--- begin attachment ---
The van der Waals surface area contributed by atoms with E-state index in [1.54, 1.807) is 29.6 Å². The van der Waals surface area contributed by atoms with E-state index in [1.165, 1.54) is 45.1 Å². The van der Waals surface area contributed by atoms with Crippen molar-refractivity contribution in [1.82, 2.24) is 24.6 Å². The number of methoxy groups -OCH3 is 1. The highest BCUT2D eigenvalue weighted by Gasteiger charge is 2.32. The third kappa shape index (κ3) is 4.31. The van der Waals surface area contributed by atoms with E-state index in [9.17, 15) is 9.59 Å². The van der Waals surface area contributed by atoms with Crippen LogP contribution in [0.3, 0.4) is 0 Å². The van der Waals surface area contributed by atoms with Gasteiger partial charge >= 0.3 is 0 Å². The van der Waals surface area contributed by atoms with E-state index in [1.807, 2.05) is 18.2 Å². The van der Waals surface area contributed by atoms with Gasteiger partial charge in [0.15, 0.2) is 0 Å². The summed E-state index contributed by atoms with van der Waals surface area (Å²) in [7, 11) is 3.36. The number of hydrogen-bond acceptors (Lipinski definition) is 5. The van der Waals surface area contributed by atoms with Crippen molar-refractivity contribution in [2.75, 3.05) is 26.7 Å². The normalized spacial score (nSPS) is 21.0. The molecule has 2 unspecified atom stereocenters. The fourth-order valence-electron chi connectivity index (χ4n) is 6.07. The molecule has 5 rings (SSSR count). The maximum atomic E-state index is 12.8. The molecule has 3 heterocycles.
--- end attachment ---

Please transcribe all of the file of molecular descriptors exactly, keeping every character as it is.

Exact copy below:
The van der Waals surface area contributed by atoms with E-state index in [1.54, 1.807) is 29.6 Å². The van der Waals surface area contributed by atoms with E-state index in [1.165, 1.54) is 45.1 Å². The van der Waals surface area contributed by atoms with Crippen molar-refractivity contribution in [1.82, 2.24) is 24.6 Å². The number of methoxy groups -OCH3 is 1. The highest BCUT2D eigenvalue weighted by Gasteiger charge is 2.32. The third kappa shape index (κ3) is 4.31. The van der Waals surface area contributed by atoms with E-state index in [9.17, 15) is 9.59 Å². The van der Waals surface area contributed by atoms with Crippen LogP contribution in [0.3, 0.4) is 0 Å². The van der Waals surface area contributed by atoms with Gasteiger partial charge >= 0.3 is 0 Å². The van der Waals surface area contributed by atoms with E-state index in [1.807, 2.05) is 18.2 Å². The van der Waals surface area contributed by atoms with Gasteiger partial charge in [0.15, 0.2) is 0 Å². The summed E-state index contributed by atoms with van der Waals surface area (Å²) in [7, 11) is 3.36. The number of hydrogen-bond acceptors (Lipinski definition) is 5. The van der Waals surface area contributed by atoms with Crippen molar-refractivity contribution in [2.75, 3.05) is 26.7 Å². The normalized spacial score (nSPS) is 21.0. The molecule has 2 unspecified atom stereocenters. The fourth-order valence-electron chi connectivity index (χ4n) is 6.07. The molecule has 5 rings (SSSR count). The maximum atomic E-state index is 12.8. The molecule has 3 heterocycles.